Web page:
2014 Hop garden photo thread

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kirbcheck

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Those look very green still. They don't even look to be at the papery stage.

When does everyone pick their stuff? I have been very selective about picking ones that only feel a bit crunchy less springy dense.

I usually wait until I see quite a few that are Brown and have the paper feeling. I seem to always get excited and pull down some that would benefit from a few more days too... but at my pace I've already harvested cones from the same plant 4 times... after today's harvest dries I'll have pulled about 4oz of dried CTZ.
 

bristela

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I was under the impression that male flowers from a hermaphroditic hop plant were sterile. Therefore, it's unnecessary to pick the males to prevent cross pollination.

I could easily be wrong, just thought I read that somewhere.

Do you remember where you read this? I'm not expending a lot of energy doing this but would nice to know if I'm wasting my time :) I didn't do anything with them last year as I didn't know what they were. Didn't get any cross pollination that I noticed. Seems like a strange reaction to stress if they're not useful for anything but then plants can be super weird. You've given me some new googling and reading to do :)
 

WoolyBooger

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ImageUploadedByHome Brew1407714106.738954.jpg
My second Columbus harvest this summer. 6 oz dried weight. Hoping to get a third harvest in, we'll see...


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1fast636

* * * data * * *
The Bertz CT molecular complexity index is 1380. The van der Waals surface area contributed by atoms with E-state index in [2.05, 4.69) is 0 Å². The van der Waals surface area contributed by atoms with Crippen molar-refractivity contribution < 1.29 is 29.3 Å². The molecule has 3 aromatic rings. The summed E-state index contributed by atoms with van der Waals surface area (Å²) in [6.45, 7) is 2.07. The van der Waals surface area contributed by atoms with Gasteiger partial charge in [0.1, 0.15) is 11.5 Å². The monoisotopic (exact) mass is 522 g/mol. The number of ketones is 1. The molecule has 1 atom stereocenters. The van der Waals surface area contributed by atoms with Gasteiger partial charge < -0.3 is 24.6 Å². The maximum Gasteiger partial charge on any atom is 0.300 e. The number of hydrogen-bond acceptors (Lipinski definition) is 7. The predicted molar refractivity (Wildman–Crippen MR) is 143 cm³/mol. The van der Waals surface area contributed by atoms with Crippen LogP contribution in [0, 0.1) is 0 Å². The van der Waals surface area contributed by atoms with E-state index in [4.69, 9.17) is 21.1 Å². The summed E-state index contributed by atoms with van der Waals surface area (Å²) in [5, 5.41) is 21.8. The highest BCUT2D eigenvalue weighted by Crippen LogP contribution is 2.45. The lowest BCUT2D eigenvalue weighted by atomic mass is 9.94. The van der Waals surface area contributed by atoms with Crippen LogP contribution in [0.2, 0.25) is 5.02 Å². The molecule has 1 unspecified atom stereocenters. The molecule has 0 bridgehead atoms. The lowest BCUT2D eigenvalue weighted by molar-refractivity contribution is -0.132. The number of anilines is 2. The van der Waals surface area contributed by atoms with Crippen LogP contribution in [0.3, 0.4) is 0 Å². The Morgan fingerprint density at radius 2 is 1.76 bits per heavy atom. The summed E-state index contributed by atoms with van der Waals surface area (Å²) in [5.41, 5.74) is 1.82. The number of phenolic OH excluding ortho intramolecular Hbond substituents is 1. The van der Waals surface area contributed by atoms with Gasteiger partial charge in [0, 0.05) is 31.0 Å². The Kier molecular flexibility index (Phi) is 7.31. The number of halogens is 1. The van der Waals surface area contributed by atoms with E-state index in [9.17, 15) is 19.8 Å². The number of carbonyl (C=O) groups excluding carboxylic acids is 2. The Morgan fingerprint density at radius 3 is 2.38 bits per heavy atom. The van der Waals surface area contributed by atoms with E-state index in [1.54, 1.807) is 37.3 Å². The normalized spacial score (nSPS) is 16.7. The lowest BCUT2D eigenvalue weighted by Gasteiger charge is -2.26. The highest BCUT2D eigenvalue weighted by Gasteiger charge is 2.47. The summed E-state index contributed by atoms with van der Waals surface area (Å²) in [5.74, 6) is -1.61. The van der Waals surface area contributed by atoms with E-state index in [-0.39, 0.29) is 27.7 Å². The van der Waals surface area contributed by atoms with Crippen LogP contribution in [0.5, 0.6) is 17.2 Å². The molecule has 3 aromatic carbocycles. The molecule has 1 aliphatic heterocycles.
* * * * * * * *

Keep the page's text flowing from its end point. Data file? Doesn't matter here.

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Came home to these babies smelling amazing still soft and spongy

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Then the wife surprised me with this awesome 12 pack
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mhurst111

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My 2nd year cascade - still feel wet and spring back a little when squished. Maybe another week or so.
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yewtah-brewha

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Birds? What kind of birds?

We have a friggin' bird menagerie around here but they never show any interest in the hops...

Cheers!

Not sure on the bird type we have robins and black birds to name a few. last year I had the plant in a different location. when I came home from work early in the morning I would scare them away from the top of it where they were flowering the best. the hops were real small last year less than a dime size.

They don't seem to be bothering it much this year except on the top I noticed it had been clipped by a bird and has stopped climbing, but its 15' and new bines are coming up. I have 2 shoots climbing the trellis and will soon be one more. I will cut the rest back.

This is its second year, I'm hopeing it will be harvest time in a few weeks. not sure if the new bines will produce anything this year, but I'll let them grow.
 

BigGoat